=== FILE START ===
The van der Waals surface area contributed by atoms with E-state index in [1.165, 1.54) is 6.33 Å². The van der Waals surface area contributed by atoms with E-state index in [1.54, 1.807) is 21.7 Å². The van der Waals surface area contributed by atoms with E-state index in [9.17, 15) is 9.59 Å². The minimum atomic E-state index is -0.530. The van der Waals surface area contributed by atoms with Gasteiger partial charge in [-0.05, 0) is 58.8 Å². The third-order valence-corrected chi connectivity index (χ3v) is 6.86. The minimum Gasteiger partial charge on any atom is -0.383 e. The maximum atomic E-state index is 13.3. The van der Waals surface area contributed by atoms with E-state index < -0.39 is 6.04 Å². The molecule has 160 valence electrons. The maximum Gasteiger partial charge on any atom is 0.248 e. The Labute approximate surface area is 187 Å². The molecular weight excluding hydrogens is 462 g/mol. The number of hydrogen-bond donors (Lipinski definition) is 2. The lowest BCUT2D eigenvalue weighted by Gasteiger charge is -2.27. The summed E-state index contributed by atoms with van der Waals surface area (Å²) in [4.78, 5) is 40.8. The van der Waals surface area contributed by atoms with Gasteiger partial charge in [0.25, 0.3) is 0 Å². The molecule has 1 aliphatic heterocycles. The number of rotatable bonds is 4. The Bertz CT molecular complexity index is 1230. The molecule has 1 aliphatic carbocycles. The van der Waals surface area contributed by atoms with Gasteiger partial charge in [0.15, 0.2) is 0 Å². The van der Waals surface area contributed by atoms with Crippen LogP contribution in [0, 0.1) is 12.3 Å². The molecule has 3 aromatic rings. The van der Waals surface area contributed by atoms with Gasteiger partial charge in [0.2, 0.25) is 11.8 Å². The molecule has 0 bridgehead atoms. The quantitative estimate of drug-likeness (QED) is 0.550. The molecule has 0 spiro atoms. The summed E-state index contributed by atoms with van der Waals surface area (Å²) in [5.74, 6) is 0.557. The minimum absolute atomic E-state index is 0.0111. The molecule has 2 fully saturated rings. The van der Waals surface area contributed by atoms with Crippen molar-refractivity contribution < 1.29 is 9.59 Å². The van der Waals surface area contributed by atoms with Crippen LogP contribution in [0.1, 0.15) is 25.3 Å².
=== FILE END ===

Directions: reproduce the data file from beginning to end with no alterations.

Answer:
The van der Waals surface area contributed by atoms with E-state index in [1.165, 1.54) is 6.33 Å². The van der Waals surface area contributed by atoms with E-state index in [1.54, 1.807) is 21.7 Å². The van der Waals surface area contributed by atoms with E-state index in [9.17, 15) is 9.59 Å². The minimum atomic E-state index is -0.530. The van der Waals surface area contributed by atoms with Gasteiger partial charge in [-0.05, 0) is 58.8 Å². The third-order valence-corrected chi connectivity index (χ3v) is 6.86. The minimum Gasteiger partial charge on any atom is -0.383 e. The maximum atomic E-state index is 13.3. The van der Waals surface area contributed by atoms with E-state index < -0.39 is 6.04 Å². The molecule has 160 valence electrons. The maximum Gasteiger partial charge on any atom is 0.248 e. The Labute approximate surface area is 187 Å². The molecular weight excluding hydrogens is 462 g/mol. The number of hydrogen-bond donors (Lipinski definition) is 2. The lowest BCUT2D eigenvalue weighted by Gasteiger charge is -2.27. The summed E-state index contributed by atoms with van der Waals surface area (Å²) in [4.78, 5) is 40.8. The van der Waals surface area contributed by atoms with Gasteiger partial charge in [0.25, 0.3) is 0 Å². The molecule has 1 aliphatic heterocycles. The number of rotatable bonds is 4. The Bertz CT molecular complexity index is 1230. The molecule has 1 aliphatic carbocycles. The van der Waals surface area contributed by atoms with Gasteiger partial charge in [0.15, 0.2) is 0 Å². The van der Waals surface area contributed by atoms with Crippen LogP contribution in [0, 0.1) is 12.3 Å². The molecule has 3 aromatic rings. The van der Waals surface area contributed by atoms with Gasteiger partial charge in [0.2, 0.25) is 11.8 Å². The molecule has 0 bridgehead atoms. The quantitative estimate of drug-likeness (QED) is 0.550. The molecule has 0 spiro atoms. The summed E-state index contributed by atoms with van der Waals surface area (Å²) in [5.74, 6) is 0.557. The minimum absolute atomic E-state index is 0.0111. The molecule has 2 fully saturated rings. The van der Waals surface area contributed by atoms with Crippen molar-refractivity contribution < 1.29 is 9.59 Å². The van der Waals surface area contributed by atoms with Crippen LogP contribution in [0.1, 0.15) is 25.3 Å².